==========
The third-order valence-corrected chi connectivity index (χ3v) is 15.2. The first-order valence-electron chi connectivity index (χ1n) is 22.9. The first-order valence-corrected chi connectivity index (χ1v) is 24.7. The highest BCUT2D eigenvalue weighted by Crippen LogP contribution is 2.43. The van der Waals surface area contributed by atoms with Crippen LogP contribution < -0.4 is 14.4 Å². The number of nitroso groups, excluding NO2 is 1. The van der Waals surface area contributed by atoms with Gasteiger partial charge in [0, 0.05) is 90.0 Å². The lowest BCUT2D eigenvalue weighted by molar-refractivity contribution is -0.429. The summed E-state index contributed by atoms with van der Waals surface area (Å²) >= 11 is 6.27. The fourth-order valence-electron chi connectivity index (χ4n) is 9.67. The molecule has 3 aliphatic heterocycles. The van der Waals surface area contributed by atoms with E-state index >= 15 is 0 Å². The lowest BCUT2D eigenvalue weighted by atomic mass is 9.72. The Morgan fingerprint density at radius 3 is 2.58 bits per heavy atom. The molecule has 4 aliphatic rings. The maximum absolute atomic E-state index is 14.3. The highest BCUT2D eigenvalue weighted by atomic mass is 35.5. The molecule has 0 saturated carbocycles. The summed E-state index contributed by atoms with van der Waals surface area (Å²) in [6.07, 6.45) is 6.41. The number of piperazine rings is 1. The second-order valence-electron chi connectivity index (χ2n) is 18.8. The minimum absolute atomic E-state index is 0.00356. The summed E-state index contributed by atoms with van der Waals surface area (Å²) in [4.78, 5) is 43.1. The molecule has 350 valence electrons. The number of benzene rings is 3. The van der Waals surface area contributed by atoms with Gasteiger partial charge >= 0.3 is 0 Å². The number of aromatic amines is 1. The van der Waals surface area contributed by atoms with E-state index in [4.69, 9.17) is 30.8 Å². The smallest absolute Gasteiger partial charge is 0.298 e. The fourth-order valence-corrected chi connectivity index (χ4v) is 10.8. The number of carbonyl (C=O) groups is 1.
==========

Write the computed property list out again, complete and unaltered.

The third-order valence-corrected chi connectivity index (χ3v) is 15.2. The first-order valence-electron chi connectivity index (χ1n) is 22.9. The first-order valence-corrected chi connectivity index (χ1v) is 24.7. The highest BCUT2D eigenvalue weighted by Crippen LogP contribution is 2.43. The van der Waals surface area contributed by atoms with Crippen LogP contribution < -0.4 is 14.4 Å². The number of nitroso groups, excluding NO2 is 1. The van der Waals surface area contributed by atoms with Gasteiger partial charge in [0, 0.05) is 90.0 Å². The lowest BCUT2D eigenvalue weighted by molar-refractivity contribution is -0.429. The summed E-state index contributed by atoms with van der Waals surface area (Å²) >= 11 is 6.27. The fourth-order valence-electron chi connectivity index (χ4n) is 9.67. The molecule has 3 aliphatic heterocycles. The van der Waals surface area contributed by atoms with E-state index >= 15 is 0 Å². The lowest BCUT2D eigenvalue weighted by atomic mass is 9.72. The Morgan fingerprint density at radius 3 is 2.58 bits per heavy atom. The molecule has 4 aliphatic rings. The maximum absolute atomic E-state index is 14.3. The highest BCUT2D eigenvalue weighted by atomic mass is 35.5. The molecule has 0 saturated carbocycles. The summed E-state index contributed by atoms with van der Waals surface area (Å²) in [6.07, 6.45) is 6.41. The number of piperazine rings is 1. The second-order valence-electron chi connectivity index (χ2n) is 18.8. The minimum absolute atomic E-state index is 0.00356. The summed E-state index contributed by atoms with van der Waals surface area (Å²) in [4.78, 5) is 43.1. The molecule has 350 valence electrons. The number of benzene rings is 3. The van der Waals surface area contributed by atoms with Gasteiger partial charge >= 0.3 is 0 Å². The number of aromatic amines is 1. The van der Waals surface area contributed by atoms with E-state index in [4.69, 9.17) is 30.8 Å². The smallest absolute Gasteiger partial charge is 0.298 e. The fourth-order valence-corrected chi connectivity index (χ4v) is 10.8. The number of carbonyl (C=O) groups is 1.